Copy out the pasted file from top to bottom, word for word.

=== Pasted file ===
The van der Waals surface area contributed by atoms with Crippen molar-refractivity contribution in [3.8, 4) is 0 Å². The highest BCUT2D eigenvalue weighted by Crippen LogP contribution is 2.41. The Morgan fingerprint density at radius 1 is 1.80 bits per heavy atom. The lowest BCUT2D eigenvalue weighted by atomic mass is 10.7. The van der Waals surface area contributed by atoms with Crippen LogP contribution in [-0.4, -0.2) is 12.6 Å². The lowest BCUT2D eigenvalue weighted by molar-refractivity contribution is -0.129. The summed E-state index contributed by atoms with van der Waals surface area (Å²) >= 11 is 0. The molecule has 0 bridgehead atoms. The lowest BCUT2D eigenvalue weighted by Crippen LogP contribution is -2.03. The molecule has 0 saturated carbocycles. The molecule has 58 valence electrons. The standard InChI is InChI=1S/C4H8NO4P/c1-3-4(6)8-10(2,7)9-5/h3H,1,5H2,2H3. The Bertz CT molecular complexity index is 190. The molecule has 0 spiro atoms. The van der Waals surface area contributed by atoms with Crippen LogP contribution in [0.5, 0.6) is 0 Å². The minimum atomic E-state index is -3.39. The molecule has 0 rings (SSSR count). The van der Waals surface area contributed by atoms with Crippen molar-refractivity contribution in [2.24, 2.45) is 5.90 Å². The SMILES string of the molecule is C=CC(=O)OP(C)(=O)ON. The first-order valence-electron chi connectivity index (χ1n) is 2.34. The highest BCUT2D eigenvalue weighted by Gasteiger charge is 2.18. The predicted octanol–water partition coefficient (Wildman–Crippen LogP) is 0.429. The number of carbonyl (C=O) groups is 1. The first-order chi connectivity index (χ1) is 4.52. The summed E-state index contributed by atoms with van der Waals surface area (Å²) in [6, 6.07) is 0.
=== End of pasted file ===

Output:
The van der Waals surface area contributed by atoms with Crippen molar-refractivity contribution in [3.8, 4) is 0 Å². The highest BCUT2D eigenvalue weighted by Crippen LogP contribution is 2.41. The Morgan fingerprint density at radius 1 is 1.80 bits per heavy atom. The lowest BCUT2D eigenvalue weighted by atomic mass is 10.7. The van der Waals surface area contributed by atoms with Crippen LogP contribution in [-0.4, -0.2) is 12.6 Å². The lowest BCUT2D eigenvalue weighted by molar-refractivity contribution is -0.129. The summed E-state index contributed by atoms with van der Waals surface area (Å²) >= 11 is 0. The molecule has 0 bridgehead atoms. The lowest BCUT2D eigenvalue weighted by Crippen LogP contribution is -2.03. The molecule has 0 saturated carbocycles. The molecule has 58 valence electrons. The standard InChI is InChI=1S/C4H8NO4P/c1-3-4(6)8-10(2,7)9-5/h3H,1,5H2,2H3. The Bertz CT molecular complexity index is 190. The molecule has 0 spiro atoms. The van der Waals surface area contributed by atoms with Crippen LogP contribution in [0.5, 0.6) is 0 Å². The minimum atomic E-state index is -3.39. The molecule has 0 rings (SSSR count). The van der Waals surface area contributed by atoms with Crippen molar-refractivity contribution in [2.24, 2.45) is 5.90 Å². The SMILES string of the molecule is C=CC(=O)OP(C)(=O)ON. The first-order valence-electron chi connectivity index (χ1n) is 2.34. The highest BCUT2D eigenvalue weighted by Gasteiger charge is 2.18. The predicted octanol–water partition coefficient (Wildman–Crippen LogP) is 0.429. The number of carbonyl (C=O) groups is 1. The first-order chi connectivity index (χ1) is 4.52. The summed E-state index contributed by atoms with van der Waals surface area (Å²) in [6, 6.07) is 0.